29. Martha Gil-Montero, 'The Marchioness and the
Marshall', p. 12; Martha Gil-Montero, 'The Liberator's Noble Match',
30. Martha Gil-Montero, 'The Marchioness and the
Marshall', pp. 12-13.
31. The decisive Battle of Ayacucho liberated Peru and effectively
capped the defeat of Spanish forces in South America. See Lambert, 'Arthur Sandes of Kerry', p. 144.
32. Eric Lambert, 'Arthur Sandes of Kerry', p. 146:
'He and the Rifles must have covered some 22,000 miles [35,000
kilometres] on the march and the incredible number of 25,000 men and
officers passed though the battalion's ranks during the thirteen years
of its existence.'
33. Lambert, op. cit, p. 145, has Sandes as 'governor
of the department of Azuay at Cuenca.' Ecuadorean
historian Dr. Ricardo Marquez Tapia, in his 'General Arturo Sandes:
Datos Biográficos' (n.d.; n.p.), p. 165, writes 'más tarde en el año
1830 se instaló (Sandes) en la ciudad de Cuenca, y por este tiempo se
hizo cargo del alto cargo de Prefecto General de los Departamentos del
Azuay y Loja.'
34. Lambert, 'Arthur Sandes of Kerry', p. 146; Eric
Lambert, 'Voluntarios Británicos y Irlandeses en la Gesta Bolívariana',
Tomo III (Caracas: Ministerio de Defensa; 1993), pp. 449-450. A 1971
Bolivian commemorative stamp depicts O'Connor in the uniform of his
35. Obituary notice in the Limerick Chronicle, 15 June
1833: 'In the city of Cuenca, Colombia (sic), after a tedious illness,
which terminated in dropsy, General Arthur Sandes of the Service of
the Republic, son of the late John Sandes, Esq., of Listowel, in the
county of Kerry. ... In the battles of Pantano de Vargas, Boyacá,
Carabobo and Ayacucho, he displayed the genius of an accomplished
soldier, combined with a chivalrous valour, which reflected honour on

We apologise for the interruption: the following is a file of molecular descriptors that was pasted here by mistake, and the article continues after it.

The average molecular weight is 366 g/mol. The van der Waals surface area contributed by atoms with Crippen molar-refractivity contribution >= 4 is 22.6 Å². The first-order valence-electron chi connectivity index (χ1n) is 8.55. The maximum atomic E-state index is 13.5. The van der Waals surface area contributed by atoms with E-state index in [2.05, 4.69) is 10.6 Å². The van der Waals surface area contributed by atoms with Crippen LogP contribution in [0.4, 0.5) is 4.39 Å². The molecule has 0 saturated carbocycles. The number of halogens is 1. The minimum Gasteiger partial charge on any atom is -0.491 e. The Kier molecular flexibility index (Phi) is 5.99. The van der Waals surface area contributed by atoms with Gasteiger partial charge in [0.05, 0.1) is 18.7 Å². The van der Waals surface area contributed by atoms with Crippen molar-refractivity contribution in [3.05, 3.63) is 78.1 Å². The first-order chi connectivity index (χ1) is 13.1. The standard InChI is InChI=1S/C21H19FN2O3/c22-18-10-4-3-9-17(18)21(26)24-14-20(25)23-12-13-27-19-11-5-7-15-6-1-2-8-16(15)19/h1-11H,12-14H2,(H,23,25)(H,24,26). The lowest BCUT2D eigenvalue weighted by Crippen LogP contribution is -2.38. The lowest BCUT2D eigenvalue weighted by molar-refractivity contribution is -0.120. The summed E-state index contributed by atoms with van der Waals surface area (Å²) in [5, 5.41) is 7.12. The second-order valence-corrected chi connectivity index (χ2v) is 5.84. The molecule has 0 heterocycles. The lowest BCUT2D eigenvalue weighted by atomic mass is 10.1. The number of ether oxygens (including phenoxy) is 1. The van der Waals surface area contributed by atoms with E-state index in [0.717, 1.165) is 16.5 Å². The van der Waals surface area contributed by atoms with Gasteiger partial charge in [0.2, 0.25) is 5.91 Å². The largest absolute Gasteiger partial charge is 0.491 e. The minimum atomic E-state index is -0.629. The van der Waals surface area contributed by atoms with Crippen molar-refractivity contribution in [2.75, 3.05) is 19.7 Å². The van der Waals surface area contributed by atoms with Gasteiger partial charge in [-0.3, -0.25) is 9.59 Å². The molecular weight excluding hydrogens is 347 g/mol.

his country. In the first-mentioned of these bloody affairs which took
place on the 25th of July, 1819 [Bolívar's birthday,] he received two
severe wounds at the head of the victorious regiment, the Rifles,
while commanding that Corps as Major, and finally his horse being shot
under him-unable to stand from loss of blood, he supported himself
leaning against the carcase (sic) of the dying animal, and could not
be prevailed on to quit the field until victory was proclaimed, and at
Ayacucho he was named General on the field of battle.'
36. Lambert, 'Arthur Sandes of Kerry', p. 145: 'As far
as the writer knows, Sandes did not marry.' Also letter dated 3 June 1993 from
Rosaura García Alominia de Polit Molestina of Quito to Guillermo
McLoughlin Breard of Buenos Aires: 'He consultado a los más conocidos
especialistas de las ciudades en donde vivió Sandes y llegamos a la
conclusión de que él no dejó descendencia alguna en el Ecuador.' I am
indebted to Dr. MacLoughlin Breard for sharing this correspondence
with me. Unverified reports that Sandes left descendants in Venezuela
can be found in Hasbrouck, op. cit., pp. 318, 447, and also in Cyril
Hamshere, 'The British in the Caribbean' (Cambridge, Mass.: Harvard
University Press, 1972), p. 182. Hasbrouck cites an article by Carlos
Schoffer titled 'Germans in Venezuela: Conquerors and Warriors' that
appeared in El Universal, Caracas, dated June 12, 1911: 'There
are not enough records to make it possible to follow the history of
Col. Sandes much beyond this period (1830), but some of his
descendants were said to be living in Venezuela as recently as 1911';
Hamshere erroneously claims that Sandes settled in Venezuela after his
regiment was disbanded in 1830, and 'left his name in the country.' In
light of what later historians, such as Eric Lambert, have learned
about Sandes' postwar settlement and career in Ecuador,
the above reports should be treated with caution if not scepticism.
37. The version of this letter reproduced in Maurice
R. O'Connell (ed.) 'The Correspondence of Daniel O'Connell' (New York:
Barnes & Noble Books, 1973), Vol. II, Letter 980, p. 410, is
incomplete, omitting the references to the deaths of Capt.
Featherstonehaugh, Maj. Peacocke and Drs. MacDavitt and O'Reilly.
According to the Dr. O'Connell, this was due to the publisher's